In just over one hundred years, the Pentecostal-charismatic movement has transformed world Christianity. Noted for their rediscovery of spiritual gifts and commitment to world evangelization, 700 million Pentecostals and charismatics now account for more than 27 percent of the global Christian movement.
The Pentecostal-charismatic movement has been more noted for its activism than for theological reflection. But this may be changing. The Holy Spirit as Person and Power challenges traditional theology to take account of what has been disclosed in the dynamism and variety of charismatic experience.
The author is a theologically trained practitioner, impacted in midlife by a transforming experience of the Holy Spirit. He has been a hands-on leader in the renewal movement. Now, in his later years, he reflects on the meaning of the grace imparted to the church by the renewing activity of God's Spirit.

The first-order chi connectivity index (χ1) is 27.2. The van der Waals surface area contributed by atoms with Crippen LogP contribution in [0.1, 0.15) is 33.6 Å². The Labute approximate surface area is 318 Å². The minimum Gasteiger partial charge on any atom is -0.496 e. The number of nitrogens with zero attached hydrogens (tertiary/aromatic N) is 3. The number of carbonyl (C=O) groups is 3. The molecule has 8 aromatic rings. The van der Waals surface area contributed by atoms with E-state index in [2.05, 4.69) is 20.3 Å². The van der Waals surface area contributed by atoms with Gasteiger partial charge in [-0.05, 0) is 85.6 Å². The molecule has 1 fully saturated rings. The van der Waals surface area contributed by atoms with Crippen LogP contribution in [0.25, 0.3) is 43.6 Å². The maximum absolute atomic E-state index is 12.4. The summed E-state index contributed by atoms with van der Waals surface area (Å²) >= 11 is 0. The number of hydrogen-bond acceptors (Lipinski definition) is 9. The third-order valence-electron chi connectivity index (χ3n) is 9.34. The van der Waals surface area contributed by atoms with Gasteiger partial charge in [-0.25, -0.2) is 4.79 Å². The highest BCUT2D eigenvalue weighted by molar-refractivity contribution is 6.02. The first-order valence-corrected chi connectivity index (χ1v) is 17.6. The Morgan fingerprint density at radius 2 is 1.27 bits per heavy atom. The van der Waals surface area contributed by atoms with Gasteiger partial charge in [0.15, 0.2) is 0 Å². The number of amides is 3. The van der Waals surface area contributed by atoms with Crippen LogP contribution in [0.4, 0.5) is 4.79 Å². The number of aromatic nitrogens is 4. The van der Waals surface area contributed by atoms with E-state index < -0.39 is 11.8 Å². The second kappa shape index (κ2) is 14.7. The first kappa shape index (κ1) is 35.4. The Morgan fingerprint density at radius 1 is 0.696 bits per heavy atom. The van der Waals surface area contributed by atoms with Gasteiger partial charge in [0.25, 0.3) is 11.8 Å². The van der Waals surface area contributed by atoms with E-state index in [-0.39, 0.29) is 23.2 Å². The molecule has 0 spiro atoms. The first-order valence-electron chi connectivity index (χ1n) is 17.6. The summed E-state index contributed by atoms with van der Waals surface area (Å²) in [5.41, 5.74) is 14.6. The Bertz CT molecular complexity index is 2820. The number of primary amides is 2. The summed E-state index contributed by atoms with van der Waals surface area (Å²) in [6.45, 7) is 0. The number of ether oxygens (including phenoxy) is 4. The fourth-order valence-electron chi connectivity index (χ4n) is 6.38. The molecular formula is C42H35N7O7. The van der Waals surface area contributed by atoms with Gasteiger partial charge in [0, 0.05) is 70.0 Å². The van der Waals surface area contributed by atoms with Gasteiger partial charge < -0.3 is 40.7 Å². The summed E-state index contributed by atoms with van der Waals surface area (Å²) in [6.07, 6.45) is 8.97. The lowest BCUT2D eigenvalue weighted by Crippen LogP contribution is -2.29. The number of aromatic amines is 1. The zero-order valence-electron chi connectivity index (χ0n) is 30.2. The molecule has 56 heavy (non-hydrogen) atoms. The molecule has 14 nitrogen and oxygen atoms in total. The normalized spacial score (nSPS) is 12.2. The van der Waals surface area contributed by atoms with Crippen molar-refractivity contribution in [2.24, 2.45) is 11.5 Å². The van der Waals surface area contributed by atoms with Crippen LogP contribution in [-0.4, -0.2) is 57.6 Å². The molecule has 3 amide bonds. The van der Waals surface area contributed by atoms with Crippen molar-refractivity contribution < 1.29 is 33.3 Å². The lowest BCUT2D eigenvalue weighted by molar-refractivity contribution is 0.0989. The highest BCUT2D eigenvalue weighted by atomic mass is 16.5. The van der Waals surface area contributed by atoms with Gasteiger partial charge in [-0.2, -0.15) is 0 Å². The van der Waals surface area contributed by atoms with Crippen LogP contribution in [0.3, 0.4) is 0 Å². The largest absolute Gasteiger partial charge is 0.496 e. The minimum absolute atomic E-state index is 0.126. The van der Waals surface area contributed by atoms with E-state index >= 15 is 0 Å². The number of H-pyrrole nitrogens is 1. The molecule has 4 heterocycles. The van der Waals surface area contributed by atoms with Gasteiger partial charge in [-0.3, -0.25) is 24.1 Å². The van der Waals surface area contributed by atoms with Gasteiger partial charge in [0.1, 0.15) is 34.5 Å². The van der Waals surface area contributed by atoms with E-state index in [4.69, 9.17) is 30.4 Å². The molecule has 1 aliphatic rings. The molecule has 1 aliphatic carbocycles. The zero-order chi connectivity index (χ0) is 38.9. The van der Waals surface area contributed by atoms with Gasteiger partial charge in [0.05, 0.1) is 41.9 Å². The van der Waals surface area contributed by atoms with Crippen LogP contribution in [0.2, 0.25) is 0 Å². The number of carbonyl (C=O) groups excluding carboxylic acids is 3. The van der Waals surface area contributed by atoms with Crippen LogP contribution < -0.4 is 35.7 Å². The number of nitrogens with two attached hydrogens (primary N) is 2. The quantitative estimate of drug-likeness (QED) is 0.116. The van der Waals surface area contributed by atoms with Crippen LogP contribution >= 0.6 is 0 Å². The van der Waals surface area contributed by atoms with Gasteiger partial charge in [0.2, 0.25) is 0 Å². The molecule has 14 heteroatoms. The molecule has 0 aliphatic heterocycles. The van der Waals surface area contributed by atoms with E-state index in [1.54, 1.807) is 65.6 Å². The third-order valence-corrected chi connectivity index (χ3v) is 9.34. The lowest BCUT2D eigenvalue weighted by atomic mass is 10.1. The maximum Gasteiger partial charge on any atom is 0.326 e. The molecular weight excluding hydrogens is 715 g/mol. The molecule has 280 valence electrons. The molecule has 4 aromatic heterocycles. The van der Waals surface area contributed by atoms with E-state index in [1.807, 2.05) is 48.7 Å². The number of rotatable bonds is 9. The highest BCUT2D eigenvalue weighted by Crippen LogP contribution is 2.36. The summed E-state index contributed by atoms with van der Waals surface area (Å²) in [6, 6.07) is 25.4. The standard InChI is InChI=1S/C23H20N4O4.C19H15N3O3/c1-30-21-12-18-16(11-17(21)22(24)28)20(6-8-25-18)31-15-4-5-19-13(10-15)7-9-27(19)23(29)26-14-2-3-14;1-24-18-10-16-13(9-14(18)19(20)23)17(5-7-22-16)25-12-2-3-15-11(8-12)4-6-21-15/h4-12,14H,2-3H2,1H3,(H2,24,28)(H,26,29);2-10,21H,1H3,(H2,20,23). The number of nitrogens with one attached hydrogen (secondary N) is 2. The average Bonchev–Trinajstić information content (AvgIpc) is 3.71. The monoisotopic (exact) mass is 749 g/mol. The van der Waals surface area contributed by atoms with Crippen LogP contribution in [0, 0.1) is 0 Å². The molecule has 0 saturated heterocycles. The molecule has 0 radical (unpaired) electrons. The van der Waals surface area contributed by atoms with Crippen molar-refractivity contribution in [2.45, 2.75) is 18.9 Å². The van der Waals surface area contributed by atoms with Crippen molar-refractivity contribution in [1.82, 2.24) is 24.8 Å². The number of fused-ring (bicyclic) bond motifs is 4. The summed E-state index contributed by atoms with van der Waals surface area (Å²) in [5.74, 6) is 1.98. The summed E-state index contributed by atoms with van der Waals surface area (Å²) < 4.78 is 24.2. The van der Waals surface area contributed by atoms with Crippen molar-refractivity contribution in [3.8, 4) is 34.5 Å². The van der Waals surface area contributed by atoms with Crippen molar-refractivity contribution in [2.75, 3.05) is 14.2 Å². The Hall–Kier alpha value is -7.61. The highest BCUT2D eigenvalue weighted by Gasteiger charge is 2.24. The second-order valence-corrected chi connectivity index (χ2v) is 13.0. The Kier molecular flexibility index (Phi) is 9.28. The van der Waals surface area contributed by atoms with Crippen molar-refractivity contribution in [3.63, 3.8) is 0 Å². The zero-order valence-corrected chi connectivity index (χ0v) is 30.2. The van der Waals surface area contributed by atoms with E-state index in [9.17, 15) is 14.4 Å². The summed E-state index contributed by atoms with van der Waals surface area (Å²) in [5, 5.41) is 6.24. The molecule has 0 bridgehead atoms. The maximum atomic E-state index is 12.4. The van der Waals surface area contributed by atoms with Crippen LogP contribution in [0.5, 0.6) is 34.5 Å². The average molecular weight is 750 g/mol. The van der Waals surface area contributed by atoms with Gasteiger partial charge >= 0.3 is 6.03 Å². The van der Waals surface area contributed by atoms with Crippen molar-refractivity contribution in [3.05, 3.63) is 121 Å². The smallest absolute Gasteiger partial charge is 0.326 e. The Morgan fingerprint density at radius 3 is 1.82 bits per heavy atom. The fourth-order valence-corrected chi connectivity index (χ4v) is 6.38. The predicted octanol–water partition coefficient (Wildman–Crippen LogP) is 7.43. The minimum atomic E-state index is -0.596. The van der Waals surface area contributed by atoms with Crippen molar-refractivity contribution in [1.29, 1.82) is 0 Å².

This is not the work of an enthusiast claiming a new revelation. Rather, the author draws attention to many nuances in the Bible's description of the Spirit that have been overlooked in traditional pneumatology. By relating these insights to Orthodox, Catholic, Protestant, and evangelical theology, he has produced a book with ecumenical implications for all branches of world Christianity.